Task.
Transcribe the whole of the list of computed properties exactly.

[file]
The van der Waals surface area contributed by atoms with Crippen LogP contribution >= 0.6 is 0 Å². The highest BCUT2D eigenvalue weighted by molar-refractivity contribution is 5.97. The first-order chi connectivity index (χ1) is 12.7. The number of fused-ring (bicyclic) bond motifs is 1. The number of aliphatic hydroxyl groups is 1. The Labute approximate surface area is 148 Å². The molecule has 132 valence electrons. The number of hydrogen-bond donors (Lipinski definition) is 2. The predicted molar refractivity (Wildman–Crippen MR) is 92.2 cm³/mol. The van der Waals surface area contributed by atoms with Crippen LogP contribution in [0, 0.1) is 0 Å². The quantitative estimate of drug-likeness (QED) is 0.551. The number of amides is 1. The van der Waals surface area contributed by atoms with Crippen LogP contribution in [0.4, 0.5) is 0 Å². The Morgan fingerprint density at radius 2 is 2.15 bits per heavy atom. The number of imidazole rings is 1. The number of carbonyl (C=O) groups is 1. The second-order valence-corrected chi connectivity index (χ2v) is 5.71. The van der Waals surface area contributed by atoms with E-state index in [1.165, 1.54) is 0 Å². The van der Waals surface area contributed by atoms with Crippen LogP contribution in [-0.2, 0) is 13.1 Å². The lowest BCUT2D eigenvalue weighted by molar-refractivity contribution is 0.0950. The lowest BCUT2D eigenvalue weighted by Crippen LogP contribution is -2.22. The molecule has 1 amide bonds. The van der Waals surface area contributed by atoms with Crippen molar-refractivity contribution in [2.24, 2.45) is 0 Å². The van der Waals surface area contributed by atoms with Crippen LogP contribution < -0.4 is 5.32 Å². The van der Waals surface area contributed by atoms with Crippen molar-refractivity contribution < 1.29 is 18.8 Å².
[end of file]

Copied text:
The van der Waals surface area contributed by atoms with Crippen LogP contribution >= 0.6 is 0 Å². The highest BCUT2D eigenvalue weighted by molar-refractivity contribution is 5.97. The first-order chi connectivity index (χ1) is 12.7. The number of fused-ring (bicyclic) bond motifs is 1. The number of aliphatic hydroxyl groups is 1. The Labute approximate surface area is 148 Å². The molecule has 132 valence electrons. The number of hydrogen-bond donors (Lipinski definition) is 2. The predicted molar refractivity (Wildman–Crippen MR) is 92.2 cm³/mol. The van der Waals surface area contributed by atoms with Crippen LogP contribution in [0, 0.1) is 0 Å². The quantitative estimate of drug-likeness (QED) is 0.551. The number of amides is 1. The van der Waals surface area contributed by atoms with Crippen LogP contribution in [0.4, 0.5) is 0 Å². The Morgan fingerprint density at radius 2 is 2.15 bits per heavy atom. The number of imidazole rings is 1. The number of carbonyl (C=O) groups is 1. The second-order valence-corrected chi connectivity index (χ2v) is 5.71. The van der Waals surface area contributed by atoms with E-state index in [1.165, 1.54) is 0 Å². The van der Waals surface area contributed by atoms with Crippen LogP contribution in [-0.2, 0) is 13.1 Å². The lowest BCUT2D eigenvalue weighted by molar-refractivity contribution is 0.0950. The lowest BCUT2D eigenvalue weighted by Crippen LogP contribution is -2.22. The molecule has 1 amide bonds. The van der Waals surface area contributed by atoms with Crippen molar-refractivity contribution in [2.24, 2.45) is 0 Å². The van der Waals surface area contributed by atoms with Crippen LogP contribution < -0.4 is 5.32 Å². The van der Waals surface area contributed by atoms with Crippen molar-refractivity contribution < 1.29 is 18.8 Å².